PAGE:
That’s one of the reasons his nonprofit Skate University, which operates in west Philadelphia, has been such a blessing. Through the program, Thompson teaches kids and families how to skate, which he sees as a healthy outlet for the participants. “It’s a character builder,” Thompson said. “They develop more self confidence and self-esteem.”
Until recently, you probably wouldn’t have recognized Thompson from any other skater on the street. The surgical first assistant by day, who traveled to New Jersey earlier this year to help out along the medical front lines of the pandemic, is known for a now-viral video dancing in skates and scrubs outside of MetLife stadium.
When he’s not treating patients, you can find Thompson hosting family-friendly events at the skate park he renovated with his own money, where he provides music, food and skate rentals for free. He sees it as a way to bring people together during what is a tough time for many. “This is just my way of just trying to make things a little bit easier on everybody else,” he said.
Skate University has also played a key role in keeping local kids safe and out of trouble, Thompson said. Thompson recounted how just last week, a child was caught in the crossfire of a drive-by shooting while sitting on his porch. That’s why, he said, any time the local kids call him up looking for something to do, he’ll head straight to the skate park after work and open up the gates for them. “That’s what Skate University is all about.”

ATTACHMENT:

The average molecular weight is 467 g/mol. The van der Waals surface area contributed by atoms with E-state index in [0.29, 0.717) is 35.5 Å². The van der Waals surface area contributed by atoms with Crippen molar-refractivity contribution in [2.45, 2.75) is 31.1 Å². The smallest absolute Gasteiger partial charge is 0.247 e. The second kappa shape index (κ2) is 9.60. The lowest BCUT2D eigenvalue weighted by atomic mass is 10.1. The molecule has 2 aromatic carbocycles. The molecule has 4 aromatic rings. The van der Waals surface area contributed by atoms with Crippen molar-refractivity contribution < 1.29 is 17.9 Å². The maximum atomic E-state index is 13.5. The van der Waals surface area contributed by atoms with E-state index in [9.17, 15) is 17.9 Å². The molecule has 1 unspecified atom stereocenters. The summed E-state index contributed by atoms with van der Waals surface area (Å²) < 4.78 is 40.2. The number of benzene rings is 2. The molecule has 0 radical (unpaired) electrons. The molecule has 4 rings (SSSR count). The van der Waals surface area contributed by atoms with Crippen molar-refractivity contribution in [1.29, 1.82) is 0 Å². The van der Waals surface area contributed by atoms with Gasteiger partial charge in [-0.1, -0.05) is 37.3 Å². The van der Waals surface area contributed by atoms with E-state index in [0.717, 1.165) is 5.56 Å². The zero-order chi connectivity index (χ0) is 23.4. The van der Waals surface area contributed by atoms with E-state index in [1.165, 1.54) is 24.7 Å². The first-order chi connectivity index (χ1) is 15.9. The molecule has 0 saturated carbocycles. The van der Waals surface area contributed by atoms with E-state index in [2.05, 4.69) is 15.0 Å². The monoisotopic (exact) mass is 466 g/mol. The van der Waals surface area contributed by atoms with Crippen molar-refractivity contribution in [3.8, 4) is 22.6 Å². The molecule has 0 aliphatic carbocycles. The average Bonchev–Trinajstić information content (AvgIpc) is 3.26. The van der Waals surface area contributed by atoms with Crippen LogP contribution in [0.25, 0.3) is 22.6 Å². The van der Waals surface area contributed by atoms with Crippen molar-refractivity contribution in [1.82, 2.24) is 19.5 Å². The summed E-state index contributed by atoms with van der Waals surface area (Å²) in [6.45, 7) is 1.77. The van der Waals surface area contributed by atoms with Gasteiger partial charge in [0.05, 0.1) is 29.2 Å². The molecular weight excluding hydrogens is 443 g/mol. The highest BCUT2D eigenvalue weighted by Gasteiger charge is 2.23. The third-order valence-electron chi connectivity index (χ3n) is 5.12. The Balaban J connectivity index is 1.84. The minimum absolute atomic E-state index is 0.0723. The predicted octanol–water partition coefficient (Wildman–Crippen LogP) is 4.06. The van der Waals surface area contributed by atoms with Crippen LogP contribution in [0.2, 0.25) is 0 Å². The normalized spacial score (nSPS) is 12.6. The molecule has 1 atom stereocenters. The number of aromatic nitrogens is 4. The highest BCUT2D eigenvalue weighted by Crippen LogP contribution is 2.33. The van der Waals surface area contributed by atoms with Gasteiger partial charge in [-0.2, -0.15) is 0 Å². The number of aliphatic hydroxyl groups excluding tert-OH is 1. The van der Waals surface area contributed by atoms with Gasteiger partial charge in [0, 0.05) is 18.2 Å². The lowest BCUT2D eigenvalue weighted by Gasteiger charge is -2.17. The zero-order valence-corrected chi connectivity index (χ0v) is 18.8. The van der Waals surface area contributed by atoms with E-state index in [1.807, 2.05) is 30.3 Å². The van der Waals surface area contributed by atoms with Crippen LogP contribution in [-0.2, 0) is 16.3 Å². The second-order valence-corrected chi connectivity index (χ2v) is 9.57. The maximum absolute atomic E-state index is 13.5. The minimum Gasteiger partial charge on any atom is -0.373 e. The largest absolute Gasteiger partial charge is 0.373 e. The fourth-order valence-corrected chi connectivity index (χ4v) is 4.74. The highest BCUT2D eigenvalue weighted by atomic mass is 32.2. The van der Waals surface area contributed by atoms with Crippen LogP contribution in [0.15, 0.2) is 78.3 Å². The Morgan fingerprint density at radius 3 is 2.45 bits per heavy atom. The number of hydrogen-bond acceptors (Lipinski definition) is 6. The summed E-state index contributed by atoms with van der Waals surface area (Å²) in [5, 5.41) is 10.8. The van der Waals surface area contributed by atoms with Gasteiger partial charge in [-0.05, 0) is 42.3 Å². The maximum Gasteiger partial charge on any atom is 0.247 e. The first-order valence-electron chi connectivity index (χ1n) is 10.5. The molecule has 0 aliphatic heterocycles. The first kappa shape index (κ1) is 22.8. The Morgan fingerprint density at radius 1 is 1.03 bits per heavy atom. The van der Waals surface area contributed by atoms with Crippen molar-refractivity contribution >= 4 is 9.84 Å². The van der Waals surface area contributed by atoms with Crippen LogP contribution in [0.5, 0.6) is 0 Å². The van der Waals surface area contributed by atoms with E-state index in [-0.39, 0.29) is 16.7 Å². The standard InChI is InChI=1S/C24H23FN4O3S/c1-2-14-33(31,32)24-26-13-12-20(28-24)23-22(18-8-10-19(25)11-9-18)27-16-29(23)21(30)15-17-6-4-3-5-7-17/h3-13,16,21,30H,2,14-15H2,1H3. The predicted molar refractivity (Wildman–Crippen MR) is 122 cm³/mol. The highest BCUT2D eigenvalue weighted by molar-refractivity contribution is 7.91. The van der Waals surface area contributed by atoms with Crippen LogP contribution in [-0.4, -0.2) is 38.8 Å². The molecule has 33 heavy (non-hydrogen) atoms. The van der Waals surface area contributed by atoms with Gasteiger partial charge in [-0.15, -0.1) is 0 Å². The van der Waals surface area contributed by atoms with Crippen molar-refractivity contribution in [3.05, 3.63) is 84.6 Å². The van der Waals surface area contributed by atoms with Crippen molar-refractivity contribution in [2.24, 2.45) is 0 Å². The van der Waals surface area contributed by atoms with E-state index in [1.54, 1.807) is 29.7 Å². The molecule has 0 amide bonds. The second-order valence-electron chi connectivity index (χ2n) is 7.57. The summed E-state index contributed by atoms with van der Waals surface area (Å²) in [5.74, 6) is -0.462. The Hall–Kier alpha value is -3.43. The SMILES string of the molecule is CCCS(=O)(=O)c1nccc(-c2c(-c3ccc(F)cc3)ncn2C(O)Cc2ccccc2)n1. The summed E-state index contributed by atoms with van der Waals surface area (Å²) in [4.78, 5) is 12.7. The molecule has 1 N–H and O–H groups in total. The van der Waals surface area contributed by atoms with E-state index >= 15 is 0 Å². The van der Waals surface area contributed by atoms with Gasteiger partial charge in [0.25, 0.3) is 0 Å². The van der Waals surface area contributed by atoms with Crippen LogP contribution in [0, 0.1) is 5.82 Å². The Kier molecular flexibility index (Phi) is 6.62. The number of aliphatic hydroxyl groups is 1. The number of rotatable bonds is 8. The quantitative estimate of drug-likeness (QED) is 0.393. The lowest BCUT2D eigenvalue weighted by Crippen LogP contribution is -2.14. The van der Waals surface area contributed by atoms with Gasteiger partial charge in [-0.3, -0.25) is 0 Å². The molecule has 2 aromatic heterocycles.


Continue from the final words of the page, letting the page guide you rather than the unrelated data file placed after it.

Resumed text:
Skate Culture Is Black Culture
Take a look at TikTok, for instance, and you’ll find a sea of young white women with hundreds of thousands of followers who fawn over their ability to sexy-walk backwards on skates. The app’s #rollerskating page, which boasts more than 1.7 billion views, declares that “#RollerSkating is back.”
But long before social media highlighted slim, blond 20-somethings in bell bottoms and pastel skates dancing to Fleetwood Mac, there was a vast community of Black skaters. There still is. And to them, roller skating isn’t “back” ― it never went anywhere in the first place.